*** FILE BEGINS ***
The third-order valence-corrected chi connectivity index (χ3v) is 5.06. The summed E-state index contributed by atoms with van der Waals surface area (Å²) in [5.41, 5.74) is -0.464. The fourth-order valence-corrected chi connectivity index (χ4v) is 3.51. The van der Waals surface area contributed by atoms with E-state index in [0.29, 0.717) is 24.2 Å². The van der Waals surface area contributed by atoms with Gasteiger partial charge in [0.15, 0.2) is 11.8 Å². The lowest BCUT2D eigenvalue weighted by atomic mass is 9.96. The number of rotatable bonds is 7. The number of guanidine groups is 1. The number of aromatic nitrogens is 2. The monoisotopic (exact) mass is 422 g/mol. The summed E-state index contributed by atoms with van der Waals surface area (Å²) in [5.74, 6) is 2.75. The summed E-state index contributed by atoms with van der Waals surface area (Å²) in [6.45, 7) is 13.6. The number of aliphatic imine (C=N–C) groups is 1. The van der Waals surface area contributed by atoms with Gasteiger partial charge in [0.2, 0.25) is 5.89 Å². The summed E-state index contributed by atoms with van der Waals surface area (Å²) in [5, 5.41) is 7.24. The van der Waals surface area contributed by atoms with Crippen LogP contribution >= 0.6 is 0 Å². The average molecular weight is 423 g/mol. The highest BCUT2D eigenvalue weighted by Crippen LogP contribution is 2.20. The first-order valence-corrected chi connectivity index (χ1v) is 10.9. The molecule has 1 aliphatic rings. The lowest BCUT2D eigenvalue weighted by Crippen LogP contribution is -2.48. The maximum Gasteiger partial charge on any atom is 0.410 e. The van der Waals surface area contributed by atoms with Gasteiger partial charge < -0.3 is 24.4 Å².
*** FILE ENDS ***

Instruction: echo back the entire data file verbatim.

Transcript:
The third-order valence-corrected chi connectivity index (χ3v) is 5.06. The summed E-state index contributed by atoms with van der Waals surface area (Å²) in [5.41, 5.74) is -0.464. The fourth-order valence-corrected chi connectivity index (χ4v) is 3.51. The van der Waals surface area contributed by atoms with E-state index in [0.29, 0.717) is 24.2 Å². The van der Waals surface area contributed by atoms with Gasteiger partial charge in [0.15, 0.2) is 11.8 Å². The lowest BCUT2D eigenvalue weighted by atomic mass is 9.96. The number of rotatable bonds is 7. The number of guanidine groups is 1. The number of aromatic nitrogens is 2. The monoisotopic (exact) mass is 422 g/mol. The summed E-state index contributed by atoms with van der Waals surface area (Å²) in [5.74, 6) is 2.75. The summed E-state index contributed by atoms with van der Waals surface area (Å²) in [6.45, 7) is 13.6. The number of aliphatic imine (C=N–C) groups is 1. The van der Waals surface area contributed by atoms with Gasteiger partial charge in [0.2, 0.25) is 5.89 Å². The summed E-state index contributed by atoms with van der Waals surface area (Å²) in [5, 5.41) is 7.24. The van der Waals surface area contributed by atoms with Crippen LogP contribution >= 0.6 is 0 Å². The average molecular weight is 423 g/mol. The highest BCUT2D eigenvalue weighted by Crippen LogP contribution is 2.20. The first-order valence-corrected chi connectivity index (χ1v) is 10.9. The molecule has 1 aliphatic rings. The lowest BCUT2D eigenvalue weighted by Crippen LogP contribution is -2.48. The maximum Gasteiger partial charge on any atom is 0.410 e. The van der Waals surface area contributed by atoms with Gasteiger partial charge < -0.3 is 24.4 Å².